|European Case Law Identifier:||ECLI:EP:BA:2007:T179506.20070821|
|Date of decision:||21 August 2007|
|Case number:||T 1795/06|
|IPC class:||H04M 3/30|
|Language of proceedings:||EN|
|Download and more information:||
|Title of application:||Method and apparatus for fault segmentation in a telephone network|
|Applicant name:||Teradyne, Inc.|
|Relevant legal provisions:||
|Keywords:||Disclosure - sufficiency - (no)|
Summary of Facts and Submissions
I. This appeal is against the decision of the examining division to refuse European patent application No. 95935092.7, publication No. EP 0783813, which was originally filed as international application PCT/US95/12195, publication No. WO 96/10890 A.
The reason for the refusal was that the subject-matter of claim 1 of a main request and each of three auxiliary requests lacked an inventive step, Article 56 EPC.
II. The following document, which was cited in the international search report relating to the present application, is referred to in the present decision:
D6: R.H.T. Cartwright, "4TEL AUTOMATED SUBSCRIBER LINE TEST SYSTEM", Proceedings of the International Symposium on Subscriber Loops and Services, 20 September 1982, Toronto (CA), pages 152 to 155.
III. In the statement of grounds of appeal the appellant presented arguments in support of the claims of the requests on file. Oral proceedings were conditionally requested.
IV. The appellant was summoned to oral proceedings. In a communication accompanying the summons, the board raised, without prejudice to the board's final decision, objections under Articles 56 and 123(2) EPC.
V. In preparation for the oral proceedings, the appellant filed with a letter received on 14 August 2007 an amended main request and arguments in support.
VI. Oral proceedings were held on 21 August 2007. In the course of the oral proceedings the appellant withdrew the requests on file and filed a new claim 1. The appellant requested that the decision under appeal be set aside and that a patent be granted on the basis of claim 1 as filed during the oral proceedings and claims 3 to 15 as filed on 14 August 2007.
At the end of the oral proceedings the chairman announced the board's decision.
VII. Claim 1 reads as follows:
"A system comprising:
switching equipment (106) for connecting subscriber lines (108) to other parts of the network;
a plurality of subscriber lines (108) terminating in premises wiring (116); and
apparatus for segmenting faults in the telephone network comprising:
memory means (136, 138) configured to store parameters characterizing a plurality of subscriber lines at a first time;
measuring means (120, 126) connected to the switching equipment (106) and configured to measure parameters characterizing the selected subscriber line (108) at a second time, such that a fault has occurred between the first and second times; and
control means (132), connected to the memory means and the measuring means, configured to compare the stored parameters with parameters measured on the selected subscriber line at the second time, and to distinguish between faults in the premises wiring and faults in other parts of said telephone network based on the change in the parameters by performing a knowledge based analysis."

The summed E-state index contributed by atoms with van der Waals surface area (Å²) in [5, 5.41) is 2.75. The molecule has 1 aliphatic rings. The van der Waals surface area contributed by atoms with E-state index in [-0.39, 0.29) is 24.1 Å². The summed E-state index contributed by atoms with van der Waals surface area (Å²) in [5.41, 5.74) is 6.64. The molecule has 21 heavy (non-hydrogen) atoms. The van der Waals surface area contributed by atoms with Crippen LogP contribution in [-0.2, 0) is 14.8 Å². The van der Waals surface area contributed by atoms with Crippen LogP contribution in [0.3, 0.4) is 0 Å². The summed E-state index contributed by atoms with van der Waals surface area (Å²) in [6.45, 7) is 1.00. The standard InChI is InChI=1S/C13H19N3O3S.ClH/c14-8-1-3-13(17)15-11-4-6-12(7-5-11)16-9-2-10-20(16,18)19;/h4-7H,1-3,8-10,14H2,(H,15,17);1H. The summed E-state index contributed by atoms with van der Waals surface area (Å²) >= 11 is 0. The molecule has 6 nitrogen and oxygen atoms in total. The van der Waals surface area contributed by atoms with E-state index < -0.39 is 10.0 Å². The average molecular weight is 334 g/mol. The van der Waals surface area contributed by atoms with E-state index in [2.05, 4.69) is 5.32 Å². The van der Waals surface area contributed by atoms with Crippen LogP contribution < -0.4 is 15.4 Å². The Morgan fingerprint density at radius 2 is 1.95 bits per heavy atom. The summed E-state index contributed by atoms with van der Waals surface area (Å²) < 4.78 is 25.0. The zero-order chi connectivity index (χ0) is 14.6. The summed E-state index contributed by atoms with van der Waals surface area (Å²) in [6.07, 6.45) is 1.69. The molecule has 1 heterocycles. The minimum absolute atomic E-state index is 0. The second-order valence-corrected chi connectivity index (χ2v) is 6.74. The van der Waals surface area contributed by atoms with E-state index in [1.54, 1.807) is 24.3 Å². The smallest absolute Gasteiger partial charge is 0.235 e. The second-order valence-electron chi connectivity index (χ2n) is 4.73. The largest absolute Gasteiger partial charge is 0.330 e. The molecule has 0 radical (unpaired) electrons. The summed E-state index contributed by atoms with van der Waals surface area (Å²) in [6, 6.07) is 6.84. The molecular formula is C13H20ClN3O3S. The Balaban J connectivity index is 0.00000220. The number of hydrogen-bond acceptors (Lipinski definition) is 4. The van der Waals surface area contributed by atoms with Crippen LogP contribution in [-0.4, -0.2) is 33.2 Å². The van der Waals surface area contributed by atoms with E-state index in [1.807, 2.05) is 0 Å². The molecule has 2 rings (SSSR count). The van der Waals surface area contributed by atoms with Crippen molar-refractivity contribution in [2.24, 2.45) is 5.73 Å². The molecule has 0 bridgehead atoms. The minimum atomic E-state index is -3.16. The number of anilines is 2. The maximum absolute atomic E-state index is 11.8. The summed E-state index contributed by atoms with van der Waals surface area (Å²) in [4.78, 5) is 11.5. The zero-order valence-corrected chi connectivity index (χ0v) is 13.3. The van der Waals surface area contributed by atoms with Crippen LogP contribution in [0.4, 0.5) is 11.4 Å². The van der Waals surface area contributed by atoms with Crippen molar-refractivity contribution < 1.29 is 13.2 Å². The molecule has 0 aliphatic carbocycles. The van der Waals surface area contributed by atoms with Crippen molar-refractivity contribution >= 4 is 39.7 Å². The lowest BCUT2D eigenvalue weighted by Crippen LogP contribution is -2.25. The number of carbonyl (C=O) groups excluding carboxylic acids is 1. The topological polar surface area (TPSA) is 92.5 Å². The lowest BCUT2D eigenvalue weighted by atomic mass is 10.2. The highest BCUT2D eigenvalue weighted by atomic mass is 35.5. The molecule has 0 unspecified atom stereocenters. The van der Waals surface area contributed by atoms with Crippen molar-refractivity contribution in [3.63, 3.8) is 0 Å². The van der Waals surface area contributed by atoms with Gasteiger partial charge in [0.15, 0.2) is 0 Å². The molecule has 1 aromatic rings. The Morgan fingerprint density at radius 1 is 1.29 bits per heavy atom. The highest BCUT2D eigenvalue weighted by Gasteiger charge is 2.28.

Reasons for the Decision
1. Article 83 EPC
1.1 The application does not comply with the requirements of Article 83 EPC for the following reasons.
1.2 The present application relates to a system for testing telephone lines and more specifically to an apparatus for locating a fault in the telephone network. At page 2, line 10 to 27 of the published PCT application, it is stated that telephone companies use automated test equipment to help in identifying these faults, of which the commercially available 4TEL® test system is said to be an example. This system includes several measurement devices for measuring various parameters of the subscriber line. A computer is programmed to analyse the parameters by comparing them to values which would be expected for a good line. If the measured values are outside an acceptable range, a fault is detected.
Further, at page 3, lines 15 to 20, current automatic telephone line test equipment is said to be capable of reporting whether the fault is most likely in the central office, the cable and the station (board's emphasis), in which the "cable" refers to the cables routing the pairs of subscriber lines within the telephone company's service area and the "station" refers to the subscriber line as it leaves the cable and runs into the customer's premises (page 2, lines 30 to 36). This determination of the location of a fault is referred to in the application as "segmentation" and is performed by observing which of the measured parameters of the line deviates from the expected values.
The above-mentioned 4TEL® test system is also described in document D6. At page 153, right-hand column, 2nd paragraph, of D6, the measurement data is said to be processed by software resident in the system. The data is subjected to statistical analysis and pattern analysis before a decision is reached about the nature of a fault and the most likely part of the network affected (board's emphasis), e.g., the exchange, cable or station. The diagnostic software is said to be refined as a result of some eight years of field experience. With the 4TEL® test system automatic measurement data processing can be performed in order to achieve a consistently accurate fault distribution, independent of varying levels of skill among testmen (see D6, page 153, last paragraph and Fig. 3). In the board's view, this implies that the analysis performed by the diagnostic software is a knowledge based analysis.